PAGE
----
MADISON, Wis. (Reuters) - About 1,500 people, some banging plastic pails or blowing whistles, marched on Wednesday to the Wisconsin corrections department in Madison to protest the fatal police shooting last week of an unarmed biracial young man.
The shooting of Tony Robinson, 19, in Wisconsin’s capital by a white Madison police officer on Friday was the latest in a string of officer-involved deaths around the country that have heightened concerns about racial bias in U.S. law enforcement.
A rally over another such shooting drew about 200 protesters on Wednesday evening in Decatur, Georgia.
Activists there are questioning the use of force against Anthony Hill, a 27-year-old black man, who was running naked and unarmed through the parking lot outside his apartment complex when he was shot and killed by a white police officer in the Atlanta suburb of Tucker on Monday.
Carrying placards that read, “Black Lives Matter” and “Stop Killer Cops,” some in the crowd shouted epithets at the police officers who were guiding the marchers through downtown traffic.
In Wisconsin, the mostly young protesters carried signs reading “Justice for Tony”.
Robinson’s mother, Andrea Irwin, said her son would be in awe of the crowd’s support and that she wanted no violence done in his name.
“I want to be able to make a change,” Irwin said. “I don’t want my son to have died in vain.”
No arrests were made, and police presence was light, with only about 10 uniformed officers.
The officer who shot Robinson, Matt Kenny, had responded to reports of a man who had battered someone and was dodging traffic in the street, police have said. Police said Kenny shot Robinson after the young man attacked him. Kenny is on paid administrative leave pending an investigation by Wisconsin’s Department of Justice.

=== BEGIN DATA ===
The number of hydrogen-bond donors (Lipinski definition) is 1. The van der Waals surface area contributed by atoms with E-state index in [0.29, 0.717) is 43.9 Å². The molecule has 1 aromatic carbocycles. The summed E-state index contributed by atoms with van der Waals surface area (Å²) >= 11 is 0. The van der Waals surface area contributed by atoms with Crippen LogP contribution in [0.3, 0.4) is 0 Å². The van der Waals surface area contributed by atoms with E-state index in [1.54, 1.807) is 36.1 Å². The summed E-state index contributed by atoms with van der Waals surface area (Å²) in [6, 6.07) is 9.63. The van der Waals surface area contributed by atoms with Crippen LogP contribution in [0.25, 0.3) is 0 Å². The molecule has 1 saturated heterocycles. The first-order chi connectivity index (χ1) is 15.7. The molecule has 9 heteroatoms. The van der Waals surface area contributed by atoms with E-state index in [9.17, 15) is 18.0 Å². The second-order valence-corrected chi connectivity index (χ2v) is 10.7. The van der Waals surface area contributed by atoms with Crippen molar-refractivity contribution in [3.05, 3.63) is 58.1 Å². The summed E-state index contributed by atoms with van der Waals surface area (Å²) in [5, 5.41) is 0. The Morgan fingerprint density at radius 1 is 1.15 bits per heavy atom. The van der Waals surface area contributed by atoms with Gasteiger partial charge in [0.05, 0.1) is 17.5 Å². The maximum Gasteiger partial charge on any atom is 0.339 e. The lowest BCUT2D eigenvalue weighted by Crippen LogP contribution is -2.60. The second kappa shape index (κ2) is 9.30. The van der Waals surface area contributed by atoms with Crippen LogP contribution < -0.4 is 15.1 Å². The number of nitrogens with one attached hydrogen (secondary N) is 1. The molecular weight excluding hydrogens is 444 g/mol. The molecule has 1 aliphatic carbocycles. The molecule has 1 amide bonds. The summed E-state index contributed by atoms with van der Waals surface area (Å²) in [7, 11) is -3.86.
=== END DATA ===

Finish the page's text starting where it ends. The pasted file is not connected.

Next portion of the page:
Since Friday, mourners and protesters have gathered each day outside the house where Robinson died. On Monday, about 2,000 Madison teenagers walked out of high school classes to demonstrate at the state Capitol.
The protests, though peaceful, were reminiscent of the sometimes violent clashes that erupted in Ferguson, Missouri, in August after Michael Brown, 18, was fatally shot by a police officer, and again in November after a grand jury declined to indict the officer.
Brown’s shooting, and the choking death in New York City of Eric Garner, both of whom were black and unarmed, triggered a wave of demonstrations against police use of force around the nation.
Additional reporting by Rich McKay in Decatur, Ga.; Editing by Sandra Maler, Mary Wisniewski and Jonathan Oatis